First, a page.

The Bulls**t of Meritocracy
So… the kids in ComicsGate apparently are releasing their list of ideals. Number one?
- Hire people based on merit. Pay your dues and you eventually get your own title, Noone jumps the line because of race sex whatever
I am sure, on it’s face a lot of folks would shrug and may even think this is reasonable. But the truth is, the specify race and gender for a reason. Shortly before leaving Marvel for DC, Michael Bendis created RiRi Williams. A brilliant young adventure, she has taken on the role of Ironheart, armored hero taking over for Iron Man. Of course, this would always be temporary, Tony Stark and Iron Man were going to be their old selves eventually. But Riri set off the comic gate folks. They hated her. Tony was being pushed aside for the crime of being a white male they cried.
And Bendis (who has adopted black children) has certainly expressed a desire for his kids to be able to see super-heroes that reflect themselves. Which is not a crime. In spite of the attempt to treat the notion of the social justice warrior as a derisive notion…that there is something wrong with valuing justice and goodness and respect for people and their identities… Bendis is seeing this through the eyes of a parent. Diversity within the world of fantasy is not a bad thing. It is not an attack on the reader. The same for diversity among the creators.
So, you might be wondering what this has to do with the “merit” philosophy. Well, recently, it was announced that this woman would be writing a Riri Williams series:
Who is she?
Eve Ewing is an award winning poet and writer who, last year, gave Marvel a shoutout on Twitter asking to write for Riri. She joked that they have the same hair and skin color. A couple years ago, Ta-Nehisi Coates got a gig writing Black Panther. Neither Ewings nor Coates have a history writing comic books. They, of course, hardly are alone. Patton Oswalt, Brian Posehn, Gilbert Gotfried, CM Punk, Kevin Smith, Joss Whedon and Brad Metzler all got gigs with little to zero comic book writing experience. CM Punk got what many feel is an underrated series for Drax of the Guardians of the Galaxy after a couple short backup stories. Kevin Smith got Daredevil with almost nothing prior. These guys? They all love comics. That was their reason to get in. They wanted to write comics. They did not work their way up writing comics before the big leagues. Joss Whedon got to write comics because of his celebrity. And this was celebrated. Actually, pretty much all the guys I mentioned were either celebrated, or at the very least? Nobody really lodged a complaint.*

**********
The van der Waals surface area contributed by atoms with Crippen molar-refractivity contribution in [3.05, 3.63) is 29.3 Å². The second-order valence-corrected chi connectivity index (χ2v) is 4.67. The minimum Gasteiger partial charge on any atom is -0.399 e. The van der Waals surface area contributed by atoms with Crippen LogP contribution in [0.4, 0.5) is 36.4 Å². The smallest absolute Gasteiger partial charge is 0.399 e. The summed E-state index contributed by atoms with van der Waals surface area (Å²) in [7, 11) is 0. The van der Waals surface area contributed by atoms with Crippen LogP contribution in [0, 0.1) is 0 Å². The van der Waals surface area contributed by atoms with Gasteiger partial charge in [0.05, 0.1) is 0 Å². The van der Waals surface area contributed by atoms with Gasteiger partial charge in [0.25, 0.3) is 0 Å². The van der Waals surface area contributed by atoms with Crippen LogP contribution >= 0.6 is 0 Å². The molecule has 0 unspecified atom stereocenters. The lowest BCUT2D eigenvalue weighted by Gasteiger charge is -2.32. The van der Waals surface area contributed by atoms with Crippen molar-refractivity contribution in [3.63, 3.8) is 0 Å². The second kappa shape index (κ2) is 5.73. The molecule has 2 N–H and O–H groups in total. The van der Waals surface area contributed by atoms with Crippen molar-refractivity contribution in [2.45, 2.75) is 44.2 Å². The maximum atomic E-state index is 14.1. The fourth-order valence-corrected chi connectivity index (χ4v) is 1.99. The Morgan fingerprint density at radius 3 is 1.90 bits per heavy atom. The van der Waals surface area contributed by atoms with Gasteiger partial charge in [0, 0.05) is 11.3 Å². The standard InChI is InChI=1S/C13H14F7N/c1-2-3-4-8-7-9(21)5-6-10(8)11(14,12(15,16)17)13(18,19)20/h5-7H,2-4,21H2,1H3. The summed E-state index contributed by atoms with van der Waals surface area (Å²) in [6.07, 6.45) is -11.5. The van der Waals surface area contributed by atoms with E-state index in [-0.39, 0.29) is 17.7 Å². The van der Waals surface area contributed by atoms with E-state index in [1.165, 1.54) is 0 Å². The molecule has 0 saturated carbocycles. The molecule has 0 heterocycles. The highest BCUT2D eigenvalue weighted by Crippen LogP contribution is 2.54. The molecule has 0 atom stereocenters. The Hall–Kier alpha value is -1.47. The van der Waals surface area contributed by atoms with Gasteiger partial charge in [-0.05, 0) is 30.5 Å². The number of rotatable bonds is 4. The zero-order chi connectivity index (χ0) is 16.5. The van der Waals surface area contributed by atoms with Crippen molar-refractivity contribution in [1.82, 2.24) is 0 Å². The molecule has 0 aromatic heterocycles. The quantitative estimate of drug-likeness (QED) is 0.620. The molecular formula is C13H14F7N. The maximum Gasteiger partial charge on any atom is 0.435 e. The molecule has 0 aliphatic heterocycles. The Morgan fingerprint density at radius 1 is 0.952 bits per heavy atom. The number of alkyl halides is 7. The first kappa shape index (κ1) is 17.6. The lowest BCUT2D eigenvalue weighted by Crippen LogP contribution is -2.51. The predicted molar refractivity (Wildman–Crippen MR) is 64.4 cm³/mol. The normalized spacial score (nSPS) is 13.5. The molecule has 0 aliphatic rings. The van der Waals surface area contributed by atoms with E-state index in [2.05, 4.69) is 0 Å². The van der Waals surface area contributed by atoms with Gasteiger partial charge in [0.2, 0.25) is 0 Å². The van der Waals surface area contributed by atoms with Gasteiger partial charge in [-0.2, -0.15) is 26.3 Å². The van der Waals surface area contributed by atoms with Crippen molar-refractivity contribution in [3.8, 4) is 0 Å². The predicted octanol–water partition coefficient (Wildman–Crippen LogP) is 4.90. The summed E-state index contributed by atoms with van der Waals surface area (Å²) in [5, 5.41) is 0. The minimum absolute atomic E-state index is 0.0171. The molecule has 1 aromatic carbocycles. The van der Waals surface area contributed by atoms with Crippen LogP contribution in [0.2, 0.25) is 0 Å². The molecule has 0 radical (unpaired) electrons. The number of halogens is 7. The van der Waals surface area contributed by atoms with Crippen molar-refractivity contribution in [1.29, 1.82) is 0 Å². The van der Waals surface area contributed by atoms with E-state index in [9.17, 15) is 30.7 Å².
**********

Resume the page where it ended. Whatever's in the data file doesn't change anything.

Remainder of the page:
Upon the announcement of Eve Ewing getting the Riri Williams gig? She got a tweet response that said “that’s so lit” and featured a Klan rally with a burning cross. Diversity in Comics Richard Meyer has harped repeatedly that she only got the gig because she was black. They are insisting there is no racism behind their call for “merit”. The complain about diversity hires…they claim women in comics achieved their place via “sleeping their way to the top.” Yeah. They genuinely believe that women are having sex to break into comics.
They just want everyone to work their way up the ladder, right? But you might notice something about their rule.
They completely ignore the top reason people get to jump to the front of the line. Far less likely than race or gender? Celebrity. Companies love to give big name people a shot because it can sell books.
The problem with the whole merit argument is…well, talent, a good pitch, great ideas…these are what merit an opportunity in the creative world. And plenty of hacks work their way up the ladder writing endless books for hire. It is not whether you have written a comic book that gives you the opportunity. This is a ridiculous and stupid rule. And frankly, you know if Marvel or DC came and said “You have some great ideas, here is a big book to write” to Meyer or any other comicsgater dreaming of a comic book career would drop their snide ideals of merit like a hot potato.
*Nor do I now. The fact is, there is nothing wrong with how any of these individuals got their opportunity to write comic books. I do not begrudge them taking advantage of the opportunity their status afforded them. That is totally cool and unworthy of derision. But this applies to Ewing and Coates and numerous other folks getting to “cut to the front of the line”.
Posted in: Comic Book Creators, Comic Book News & Opinion
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